Attack on Key’s lawyer continue, even though “it is all legal”

The Media party are still going after John Key’s lawyer, digging up old cases that he lost.

You know things are desperate when they resort to that.

Prime Minister John Key’s private lawyer, Ken Whitney, was involved in setting up a blind trust described by a High Court judge as a sham, it’s been revealed.

The trust allowed Las Vegas-based New Zealander Rod Nielsen to take part in a failed Auckland property project which owes investors $16 million, and is under investigation by the Serious Fraud Office.

Questioned about this today, Mr Key said he had complete faith in Mr Whitney.

“I don’t know any of those details but in his dealings with me for a very long time he’s been thoroughly ethical,” Mr Key told reporters.   

“I’ve known him for a long period of time and I have complete confidence in him.”

Mr Whitney is in the news because he runs a company, Antipodes, which specialises in setting up foreign trusts.

There’s been intense scrutiny of foreign trusts around the world following the leak of millions of documents from Panama-based law firm Mossack Fonseca, which sets them up.

The trusts are legal but can be used to hide wealth from tax authorities, or to launder money.

Nice to know, though, that lawyers are now a free for all…including their wins and losses in court.

Does the Media party realise that lawyers act on instruction from their clients, even in forlorn cases? I suspect not. But at least we now know that lawyers for politicians are fair game.

I can think of one flea lawyer in West Auckland who has set up some trusts to launder donations for past Labour party leaders and who might need some spotlight shone on his own practice.

Labour are setting themselves up for a proper shellacking if everyone is fair game.

Len Brown never revealed his shonky arrangements with a dodgy trust to hide his donations…I wonder which lawyers were involved in the setting up of that trust?

 – Newshub


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  • twittertit

    This is appalling. They’re attacking a man for no other reason than he’s John Key’s lawyer. What’s next? Blame the leaky house crisis on JK’s builder?

  • Crowgirl

    This story appeared on my FB newsfeed last night with the forlorn hope expressed that this bit of ‘muck’ might somehow stick to the PM. Quite how the business dealings of Whitney – who is a separate and independent entity to John Key – should somehow tarnish the PM by association, was not explained.

    The media have jumped the shark completely now if you can have your past losses dredged up and deemed newsworthy just because you occasionally act for John Key.

  • wilson

    I can’t remember voting for John keys lawyer. Oh well, if they can’t get key. They are going to go after people associated with him. Weak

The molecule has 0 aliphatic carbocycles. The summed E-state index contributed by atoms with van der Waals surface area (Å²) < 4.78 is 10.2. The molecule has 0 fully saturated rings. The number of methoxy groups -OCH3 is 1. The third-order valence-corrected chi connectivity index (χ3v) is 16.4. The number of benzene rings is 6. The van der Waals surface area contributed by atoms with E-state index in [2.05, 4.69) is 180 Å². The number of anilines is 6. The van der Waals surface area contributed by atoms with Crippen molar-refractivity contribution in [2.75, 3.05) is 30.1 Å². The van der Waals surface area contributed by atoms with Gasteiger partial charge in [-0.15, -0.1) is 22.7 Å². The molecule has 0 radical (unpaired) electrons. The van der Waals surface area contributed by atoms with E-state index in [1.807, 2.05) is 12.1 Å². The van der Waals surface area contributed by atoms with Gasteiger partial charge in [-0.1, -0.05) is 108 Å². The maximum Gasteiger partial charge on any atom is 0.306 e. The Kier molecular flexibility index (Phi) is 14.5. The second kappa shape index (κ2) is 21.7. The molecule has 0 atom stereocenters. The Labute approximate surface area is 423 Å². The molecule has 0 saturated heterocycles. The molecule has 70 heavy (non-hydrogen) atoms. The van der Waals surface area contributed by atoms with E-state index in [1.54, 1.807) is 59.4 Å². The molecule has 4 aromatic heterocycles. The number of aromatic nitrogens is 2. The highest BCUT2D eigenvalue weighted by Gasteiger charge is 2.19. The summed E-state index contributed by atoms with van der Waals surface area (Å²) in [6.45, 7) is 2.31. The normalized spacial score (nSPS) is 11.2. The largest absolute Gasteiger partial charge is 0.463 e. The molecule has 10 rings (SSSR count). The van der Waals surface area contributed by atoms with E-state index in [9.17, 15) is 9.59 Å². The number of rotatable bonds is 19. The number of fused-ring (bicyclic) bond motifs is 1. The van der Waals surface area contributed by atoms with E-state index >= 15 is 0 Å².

• Wheninrome

      So watch out the housekeeping staff, either come up with the goods from the Key rubbish bins or we will “gun” for you, with labour no one is safe, McCarthyism of a type.

  • waldopepper

    so they are going after key by way of his lawyer, for things he did legally. and they wonder why they have no audience anymore lol.

    • biscuit barrel

      Legally ? The setting up of the Trust may have been legal, but some things were ‘barely legal’
      he had to provide information to Bankruptcy Official assignee but didnt.
      he witnessed a signature when he didnt

      “”Whitney purported to witness Nielsen’s signature. Whitney acknowledged in cross-examination that he was not present when Nielsen signed the document. Neilsen signed it in Las Vegas, and Whitney witnessed Nielsen’s signature when the document was later returned to New Zealand.”
      From the Court Judgement.

      • Wheninrome

        Not unusual, lawyers often have certified copies of people’s signatures for that reason.

        • biscuit barrel

          Certifying a copy is not the same as witnessing a signature ‘in the presence of’ which has a specific legal meaning. Shortcuts is a slippery road to being disbarred

          • Quinton Hogg

            Signing as a witness when a signature has not in fact been witnessed used to be commonplace especially if a lawyer knew the signatory.
            Now it is frowned upon.
            Such conduct tends to fall at the unsatisfactory conduct end of the naughty conduct spectrum so it would be dealt with by a standards committee.

  • MaryLou

    Yes, my interest hasn’t waned in the slightest around Len Browns Trust, nor the Labour Party-feeding Trusts. But I can’t imagine the day journalists will even bother about that.

  • Oskar

    David Cunliffe also had a few issues over trusts – see this on failure to declare a trust in 2012 –
    And issues around the secret trust to finance his leadership campaign –
    I am sure in both cases he took legal advice.